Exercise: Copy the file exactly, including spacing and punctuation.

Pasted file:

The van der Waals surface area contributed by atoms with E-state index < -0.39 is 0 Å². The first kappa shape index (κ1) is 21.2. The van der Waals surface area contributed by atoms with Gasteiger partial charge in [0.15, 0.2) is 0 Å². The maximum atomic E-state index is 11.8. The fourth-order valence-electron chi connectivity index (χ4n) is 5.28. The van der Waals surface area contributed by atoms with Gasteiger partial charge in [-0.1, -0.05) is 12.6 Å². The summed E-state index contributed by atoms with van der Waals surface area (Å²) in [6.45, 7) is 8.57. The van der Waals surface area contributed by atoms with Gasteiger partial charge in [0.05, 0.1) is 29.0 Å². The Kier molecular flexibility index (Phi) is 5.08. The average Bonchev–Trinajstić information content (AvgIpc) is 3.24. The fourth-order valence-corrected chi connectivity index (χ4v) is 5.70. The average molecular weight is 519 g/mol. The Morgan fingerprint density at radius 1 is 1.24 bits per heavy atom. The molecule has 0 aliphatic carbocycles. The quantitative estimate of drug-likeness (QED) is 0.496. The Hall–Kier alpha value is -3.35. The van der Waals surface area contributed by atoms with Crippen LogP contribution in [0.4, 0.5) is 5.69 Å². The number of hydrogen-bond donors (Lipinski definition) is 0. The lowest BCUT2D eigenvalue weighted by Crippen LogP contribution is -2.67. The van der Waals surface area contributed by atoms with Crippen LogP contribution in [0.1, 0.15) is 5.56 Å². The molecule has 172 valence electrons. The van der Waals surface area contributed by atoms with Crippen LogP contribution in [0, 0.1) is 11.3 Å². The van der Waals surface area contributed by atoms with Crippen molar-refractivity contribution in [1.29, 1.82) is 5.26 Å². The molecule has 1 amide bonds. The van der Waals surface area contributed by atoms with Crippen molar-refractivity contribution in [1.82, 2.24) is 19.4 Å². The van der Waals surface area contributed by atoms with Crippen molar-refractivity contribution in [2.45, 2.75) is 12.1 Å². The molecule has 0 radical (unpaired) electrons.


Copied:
The van der Waals surface area contributed by atoms with E-state index < -0.39 is 0 Å². The first kappa shape index (κ1) is 21.2. The van der Waals surface area contributed by atoms with Gasteiger partial charge in [0.15, 0.2) is 0 Å². The maximum atomic E-state index is 11.8. The fourth-order valence-electron chi connectivity index (χ4n) is 5.28. The van der Waals surface area contributed by atoms with Gasteiger partial charge in [-0.1, -0.05) is 12.6 Å². The summed E-state index contributed by atoms with van der Waals surface area (Å²) in [6.45, 7) is 8.57. The van der Waals surface area contributed by atoms with Gasteiger partial charge in [0.05, 0.1) is 29.0 Å². The Kier molecular flexibility index (Phi) is 5.08. The average Bonchev–Trinajstić information content (AvgIpc) is 3.24. The fourth-order valence-corrected chi connectivity index (χ4v) is 5.70. The average molecular weight is 519 g/mol. The Morgan fingerprint density at radius 1 is 1.24 bits per heavy atom. The molecule has 0 aliphatic carbocycles. The quantitative estimate of drug-likeness (QED) is 0.496. The Hall–Kier alpha value is -3.35. The van der Waals surface area contributed by atoms with Crippen LogP contribution in [0.4, 0.5) is 5.69 Å². The number of hydrogen-bond donors (Lipinski definition) is 0. The lowest BCUT2D eigenvalue weighted by Crippen LogP contribution is -2.67. The van der Waals surface area contributed by atoms with Crippen LogP contribution in [0.1, 0.15) is 5.56 Å². The molecule has 172 valence electrons. The van der Waals surface area contributed by atoms with Crippen LogP contribution in [0, 0.1) is 11.3 Å². The van der Waals surface area contributed by atoms with Crippen molar-refractivity contribution in [1.29, 1.82) is 5.26 Å². The molecule has 1 amide bonds. The van der Waals surface area contributed by atoms with Crippen molar-refractivity contribution in [1.82, 2.24) is 19.4 Å². The van der Waals surface area contributed by atoms with Crippen molar-refractivity contribution in [2.45, 2.75) is 12.1 Å². The molecule has 0 radical (unpaired) electrons.